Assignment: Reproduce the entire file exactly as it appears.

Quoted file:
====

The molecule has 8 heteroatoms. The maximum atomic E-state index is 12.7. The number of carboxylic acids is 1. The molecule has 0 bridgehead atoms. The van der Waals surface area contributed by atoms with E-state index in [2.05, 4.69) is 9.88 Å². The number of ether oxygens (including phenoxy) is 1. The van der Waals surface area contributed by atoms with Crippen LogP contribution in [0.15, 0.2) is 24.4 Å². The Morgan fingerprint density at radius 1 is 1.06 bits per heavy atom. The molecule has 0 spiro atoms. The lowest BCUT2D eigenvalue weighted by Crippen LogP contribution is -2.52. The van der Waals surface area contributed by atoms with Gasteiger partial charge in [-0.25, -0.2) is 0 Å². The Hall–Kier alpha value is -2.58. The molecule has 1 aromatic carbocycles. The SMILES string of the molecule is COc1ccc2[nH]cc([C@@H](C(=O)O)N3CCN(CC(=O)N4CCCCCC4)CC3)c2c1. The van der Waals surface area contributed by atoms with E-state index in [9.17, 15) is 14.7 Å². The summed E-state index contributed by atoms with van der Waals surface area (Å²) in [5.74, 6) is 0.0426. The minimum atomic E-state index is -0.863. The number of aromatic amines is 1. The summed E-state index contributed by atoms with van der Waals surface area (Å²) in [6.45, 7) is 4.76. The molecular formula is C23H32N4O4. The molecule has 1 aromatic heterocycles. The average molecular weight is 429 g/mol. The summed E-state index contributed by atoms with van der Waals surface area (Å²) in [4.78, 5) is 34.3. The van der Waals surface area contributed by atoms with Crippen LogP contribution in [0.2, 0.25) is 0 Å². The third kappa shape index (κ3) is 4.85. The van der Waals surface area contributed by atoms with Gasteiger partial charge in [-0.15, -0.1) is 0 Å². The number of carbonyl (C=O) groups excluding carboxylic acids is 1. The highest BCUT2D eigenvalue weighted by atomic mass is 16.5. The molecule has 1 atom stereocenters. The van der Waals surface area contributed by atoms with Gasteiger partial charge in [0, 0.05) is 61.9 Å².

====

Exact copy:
The molecule has 8 heteroatoms. The maximum atomic E-state index is 12.7. The number of carboxylic acids is 1. The molecule has 0 bridgehead atoms. The van der Waals surface area contributed by atoms with E-state index in [2.05, 4.69) is 9.88 Å². The number of ether oxygens (including phenoxy) is 1. The van der Waals surface area contributed by atoms with Crippen LogP contribution in [0.15, 0.2) is 24.4 Å². The Morgan fingerprint density at radius 1 is 1.06 bits per heavy atom. The molecule has 0 spiro atoms. The lowest BCUT2D eigenvalue weighted by Crippen LogP contribution is -2.52. The van der Waals surface area contributed by atoms with Gasteiger partial charge in [-0.25, -0.2) is 0 Å². The Hall–Kier alpha value is -2.58. The molecule has 1 aromatic carbocycles. The SMILES string of the molecule is COc1ccc2[nH]cc([C@@H](C(=O)O)N3CCN(CC(=O)N4CCCCCC4)CC3)c2c1. The van der Waals surface area contributed by atoms with E-state index in [9.17, 15) is 14.7 Å². The summed E-state index contributed by atoms with van der Waals surface area (Å²) in [5.74, 6) is 0.0426. The minimum atomic E-state index is -0.863. The number of aromatic amines is 1. The summed E-state index contributed by atoms with van der Waals surface area (Å²) in [6.45, 7) is 4.76. The molecular formula is C23H32N4O4. The molecule has 1 aromatic heterocycles. The average molecular weight is 429 g/mol. The summed E-state index contributed by atoms with van der Waals surface area (Å²) in [4.78, 5) is 34.3. The van der Waals surface area contributed by atoms with Crippen LogP contribution in [0.2, 0.25) is 0 Å². The third kappa shape index (κ3) is 4.85. The van der Waals surface area contributed by atoms with Gasteiger partial charge in [-0.15, -0.1) is 0 Å². The number of carbonyl (C=O) groups excluding carboxylic acids is 1. The highest BCUT2D eigenvalue weighted by atomic mass is 16.5. The molecule has 1 atom stereocenters. The van der Waals surface area contributed by atoms with Gasteiger partial charge in [0, 0.05) is 61.9 Å².